News, Culture & Society

Chef says Australians don’t want to work in his restaurant because of JobSeeker payments

Chef puts out an advert for jobs in his restaurant and 470 people apply but only TWO of them are Australian – as he claims ‘the youth of today simply don’t work as hard as foreigners’

  • A chef has struggled to hire Australian employees during coronavirus pandemic 
  • Attila Yilmaz received 470 applications and two were from Australian citizens 
  • Restaurateur claims JobSeeker encourages prospective workers to stay at home 

Attila Yilmaz has struggled to hire Australian employees during the coronavirus pandemic

A chef says he has struggled to hire Australian employees during the coronavirus pandemic because they are happy receiving the JobSeeker payment. 

Attila Yilmaz recently posted an advertisement for a couple of roles at Pazar Food Collective in Canterbury, Sydney’s south-west.

Mr Yilmaz was inundanted with 470 applications but only two of the candidates were Australian citizens, while an additional two were permanent residents.

‘I don’t want to sound like an old man, but I just don’t feel like the youth of today are willing to do the work these foreign workers do,’ he told the ABC.

Mr Yilmaz, who pays his workers above award wages and full entitlements, is concerned the JobSeeker payments are encouraging Australians to stay at home.

Mr Yilmaz was inundanted with 470 applications for his restaurant in Canterbury, in Sydney's south-west, but only two of the candidates were Australian citizens, while an additional two were permanent residents

Mr Yilmaz was inundanted with 470 applications for his restaurant in Canterbury, in Sydney’s south-west, but only two of the candidates were Australian citizens, while an additional two were permanent residents

'I don't want to sound like an old man, but I just don't feel like the youth of today are willing to do the work these foreign workers do,' he told the ABC (pictured: Mr Yilmaz's restaurant)

‘I don’t want to sound like an old man, but I just don’t feel like the youth of today are willing to do the work these foreign workers do,’ he told the ABC (pictured: Mr Yilmaz’s restaurant)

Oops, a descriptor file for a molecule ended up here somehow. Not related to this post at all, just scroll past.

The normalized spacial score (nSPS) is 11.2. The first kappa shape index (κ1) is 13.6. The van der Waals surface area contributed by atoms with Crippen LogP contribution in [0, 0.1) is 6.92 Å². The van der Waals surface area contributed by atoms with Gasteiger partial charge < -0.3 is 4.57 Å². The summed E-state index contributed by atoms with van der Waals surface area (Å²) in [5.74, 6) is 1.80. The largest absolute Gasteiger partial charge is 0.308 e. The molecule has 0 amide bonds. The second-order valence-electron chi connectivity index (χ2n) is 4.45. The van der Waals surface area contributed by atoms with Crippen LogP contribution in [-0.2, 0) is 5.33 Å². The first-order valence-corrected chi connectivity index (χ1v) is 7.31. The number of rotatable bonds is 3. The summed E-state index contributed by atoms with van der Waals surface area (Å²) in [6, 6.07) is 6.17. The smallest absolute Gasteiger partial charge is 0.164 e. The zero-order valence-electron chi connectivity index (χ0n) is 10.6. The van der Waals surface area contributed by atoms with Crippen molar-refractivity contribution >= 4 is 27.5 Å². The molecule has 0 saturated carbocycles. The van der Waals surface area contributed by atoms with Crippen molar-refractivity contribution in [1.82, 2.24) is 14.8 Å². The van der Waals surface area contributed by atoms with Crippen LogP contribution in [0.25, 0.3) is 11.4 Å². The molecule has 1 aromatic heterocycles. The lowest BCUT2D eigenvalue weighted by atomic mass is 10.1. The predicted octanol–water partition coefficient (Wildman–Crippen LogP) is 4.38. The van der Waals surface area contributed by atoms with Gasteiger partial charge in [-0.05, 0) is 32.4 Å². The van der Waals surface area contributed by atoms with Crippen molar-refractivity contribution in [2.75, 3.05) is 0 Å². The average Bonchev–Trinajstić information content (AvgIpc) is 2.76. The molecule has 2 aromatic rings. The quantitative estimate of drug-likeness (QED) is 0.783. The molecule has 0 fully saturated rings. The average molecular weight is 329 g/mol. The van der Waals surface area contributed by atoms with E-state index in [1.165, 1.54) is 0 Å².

‘It’s been a very good deal for people in an industry that’s been broken for a very long time,’ he said. 

The JobSeeker payment is financial help for Australians between 22 and the Age Pension age, who are looking for work.  

The elevated unemployment benefit will remain at $1,100 a fortnight until September 27.

From that date until the end of the year the $550 coronavirus supplement will be cut by $300 to make the overall fortnightly payment $800.

The mutual obligation rules requiring people to search for four jobs a month restarted on August 4. 

Prime Minister Scott Morrison previously claimed Australians were refusing to work because the JobSeeker payment was too high.

Mr Yilmaz, who pays his workers above award wages and full entitlements, is concerned the JobSeeker payments are encouraging Australians to stay at home

Mr Yilmaz, who pays his workers above award wages and full entitlements, is concerned the JobSeeker payments are encouraging Australians to stay at home 

The JobSeeker payment is financial help for Australians between 22 and the Age Pension age, who are looking for work. The elevated unemployment benefit will remain at $1,100 a fortnight until September 27. Pictured: Australians wait outside a Centrelink office during the coronavirus pandemic

The JobSeeker payment is financial help for Australians between 22 and the Age Pension age, who are looking for work. The elevated unemployment benefit will remain at $1,100 a fortnight until September 27. Pictured: Australians wait outside a Centrelink office during the coronavirus pandemic

‘Well, on JobSeeker, we doubled the payment with the supplement because we knew unemployment was going to be rising steadily and it has and that’s been devastating,’ he told 2GB radio in June.

‘What we have to be worried about now is that we can’t allow the JobSeeker payment to become an impediment to people going out and doing work, getting extra shifts.

‘And we are getting a lot of anecdotal feedback from small businesses, even large businesses where some of them are finding it hard to get people to come and take the shifts because they’re on these higher levels of payment.’ 

MUTUAL OBLIGATIONS REQUIREMENTS BACK FOR YOUNG PEOPLE

 As the Morrison government extends the JobSeeker coronavirus supplement to the end of the year, it is also reinstating mutual obligations.

FROM AUGUST 4

People looking for work are expected to:

* Participate in at least one phone or online appointment with their job services provider

* Agree to a job plan which lays out what a job hunter will do while on the payment to move back into employment

* Undertake four job searches a month

* Take part in training or other activities online or in person if safe

PENALTIES

* Payments will not be suspended and financial penalties won’t apply if job hunters can’t meet the above requirements

* If you’re offered a job and reject it without a valid reason payments might be cancelled, and it would be a four-week wait before you’re allowed to apply for welfare again

* JobSeekers struggling to meet mutual obligations are encouraged to speak with their job service providers.

Source: Department of Education, Skills and Employment

 

 

Read more at DailyMail.co.uk


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